The government has hosted a roundtable discussion with leading ISPs and media companies, including EMI Music and Warner Bros, to discuss new and legal ways in which people can access content hosted online.
The talks were chaired by culture secretary Jeremy Hunt and communications minister Ed Vaizey.
"I am pleased to hear that real progress has been made by ISPs and the music industry on developing new and attractive services for consumers. The more choice consumers have, the less attractive the unlawful alternatives will be," said Hunt.
Vaizey said that he is "delighted" with the progress being made between the two sides, and that all affected organisations must be involved in the debate given how closely linked their roles have become.
"The nature of the internet means that the creative industries, ISPs and others such as Google and Yahoo are completely interlinked. They need each other for sustainable future success," he said.
"Consumers demand choice. It is essential that new legal methods to access films, music and other content online are developed while enabling creators' copyright to be properly protected."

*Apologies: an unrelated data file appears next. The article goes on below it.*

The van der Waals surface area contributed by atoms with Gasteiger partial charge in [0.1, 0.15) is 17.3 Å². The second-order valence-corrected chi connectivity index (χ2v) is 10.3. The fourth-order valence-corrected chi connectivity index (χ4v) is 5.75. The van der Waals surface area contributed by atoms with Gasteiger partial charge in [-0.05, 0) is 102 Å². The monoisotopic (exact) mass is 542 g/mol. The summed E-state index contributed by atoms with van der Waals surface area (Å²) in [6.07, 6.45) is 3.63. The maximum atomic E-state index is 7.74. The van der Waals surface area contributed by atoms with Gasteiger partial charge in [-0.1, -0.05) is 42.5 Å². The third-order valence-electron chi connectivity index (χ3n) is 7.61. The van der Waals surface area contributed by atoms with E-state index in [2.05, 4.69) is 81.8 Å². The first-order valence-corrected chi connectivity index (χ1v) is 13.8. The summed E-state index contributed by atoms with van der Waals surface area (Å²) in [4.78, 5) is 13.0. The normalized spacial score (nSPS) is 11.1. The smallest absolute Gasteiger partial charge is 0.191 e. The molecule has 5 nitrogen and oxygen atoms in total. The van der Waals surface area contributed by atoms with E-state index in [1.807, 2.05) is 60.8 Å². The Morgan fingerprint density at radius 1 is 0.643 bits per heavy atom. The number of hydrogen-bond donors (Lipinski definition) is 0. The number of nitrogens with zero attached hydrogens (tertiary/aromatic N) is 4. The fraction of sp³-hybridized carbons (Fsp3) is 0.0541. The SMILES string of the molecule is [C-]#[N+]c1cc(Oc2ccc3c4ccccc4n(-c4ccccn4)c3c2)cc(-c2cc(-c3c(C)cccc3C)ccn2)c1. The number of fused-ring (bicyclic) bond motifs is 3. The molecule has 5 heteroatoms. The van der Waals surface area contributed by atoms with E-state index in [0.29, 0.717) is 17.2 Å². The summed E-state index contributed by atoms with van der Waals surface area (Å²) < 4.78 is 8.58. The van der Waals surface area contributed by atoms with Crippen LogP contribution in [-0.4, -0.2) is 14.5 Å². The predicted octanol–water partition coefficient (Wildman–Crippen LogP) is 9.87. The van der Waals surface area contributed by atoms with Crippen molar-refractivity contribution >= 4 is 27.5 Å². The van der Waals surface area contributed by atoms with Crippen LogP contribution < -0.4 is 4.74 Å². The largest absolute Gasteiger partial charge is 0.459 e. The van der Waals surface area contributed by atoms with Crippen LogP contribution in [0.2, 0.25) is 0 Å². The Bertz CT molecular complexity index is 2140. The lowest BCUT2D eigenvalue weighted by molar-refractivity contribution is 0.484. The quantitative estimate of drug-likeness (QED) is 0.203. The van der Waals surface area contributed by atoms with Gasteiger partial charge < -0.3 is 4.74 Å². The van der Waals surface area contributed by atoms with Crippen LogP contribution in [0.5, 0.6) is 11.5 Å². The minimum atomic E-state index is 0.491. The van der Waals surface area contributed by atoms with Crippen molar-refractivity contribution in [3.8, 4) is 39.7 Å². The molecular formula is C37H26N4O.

A spokesperson for BT said that the discussions are important for the industry, and that BT welcomed the government's proactive approach.
"It is right for ministers to encourage dialogue between industry and government on issues relating to the digital economy, given the significant role it plays in the economy overall," the spokesperson said.
Google confirmed that company representatives had attended the meeting, but had no comment to make.
ISPs and rights holders have long been battling over issues related to copyright. The Digital Economy Act has been repeatedly criticised by firms like TalkTalk for forcing ISPs to become "internet police".
TalkTalk and BT are to challenge the Digital Economy Act at a court hearing on 22 March, after judges upheld complaints that the legislation does not adhere to European law.
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